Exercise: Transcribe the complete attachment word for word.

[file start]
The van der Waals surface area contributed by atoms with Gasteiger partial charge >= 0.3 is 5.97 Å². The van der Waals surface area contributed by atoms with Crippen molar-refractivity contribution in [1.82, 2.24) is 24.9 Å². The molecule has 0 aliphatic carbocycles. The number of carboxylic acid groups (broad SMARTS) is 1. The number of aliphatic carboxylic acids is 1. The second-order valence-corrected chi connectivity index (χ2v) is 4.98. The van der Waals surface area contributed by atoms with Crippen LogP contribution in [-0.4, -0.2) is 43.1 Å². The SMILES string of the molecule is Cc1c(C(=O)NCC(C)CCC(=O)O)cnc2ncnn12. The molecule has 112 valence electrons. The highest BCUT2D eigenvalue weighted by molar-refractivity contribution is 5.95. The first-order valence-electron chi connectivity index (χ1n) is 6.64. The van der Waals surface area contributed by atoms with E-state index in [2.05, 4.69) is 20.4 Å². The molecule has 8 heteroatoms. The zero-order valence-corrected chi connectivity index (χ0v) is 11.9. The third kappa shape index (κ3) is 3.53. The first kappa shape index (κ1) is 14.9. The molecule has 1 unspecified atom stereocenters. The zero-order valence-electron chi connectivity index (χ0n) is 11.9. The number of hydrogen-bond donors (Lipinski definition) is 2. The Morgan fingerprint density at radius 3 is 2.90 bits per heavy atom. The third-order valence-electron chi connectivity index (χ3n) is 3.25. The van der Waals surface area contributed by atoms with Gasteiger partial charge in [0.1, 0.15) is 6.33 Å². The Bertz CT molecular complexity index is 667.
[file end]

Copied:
The van der Waals surface area contributed by atoms with Gasteiger partial charge >= 0.3 is 5.97 Å². The van der Waals surface area contributed by atoms with Crippen molar-refractivity contribution in [1.82, 2.24) is 24.9 Å². The molecule has 0 aliphatic carbocycles. The number of carboxylic acid groups (broad SMARTS) is 1. The number of aliphatic carboxylic acids is 1. The second-order valence-corrected chi connectivity index (χ2v) is 4.98. The van der Waals surface area contributed by atoms with Crippen LogP contribution in [-0.4, -0.2) is 43.1 Å². The SMILES string of the molecule is Cc1c(C(=O)NCC(C)CCC(=O)O)cnc2ncnn12. The molecule has 112 valence electrons. The highest BCUT2D eigenvalue weighted by molar-refractivity contribution is 5.95. The first-order valence-electron chi connectivity index (χ1n) is 6.64. The van der Waals surface area contributed by atoms with E-state index in [2.05, 4.69) is 20.4 Å². The molecule has 8 heteroatoms. The zero-order valence-corrected chi connectivity index (χ0v) is 11.9. The third kappa shape index (κ3) is 3.53. The first kappa shape index (κ1) is 14.9. The molecule has 1 unspecified atom stereocenters. The zero-order valence-electron chi connectivity index (χ0n) is 11.9. The number of hydrogen-bond donors (Lipinski definition) is 2. The Morgan fingerprint density at radius 3 is 2.90 bits per heavy atom. The third-order valence-electron chi connectivity index (χ3n) is 3.25. The van der Waals surface area contributed by atoms with Gasteiger partial charge in [0.1, 0.15) is 6.33 Å². The Bertz CT molecular complexity index is 667.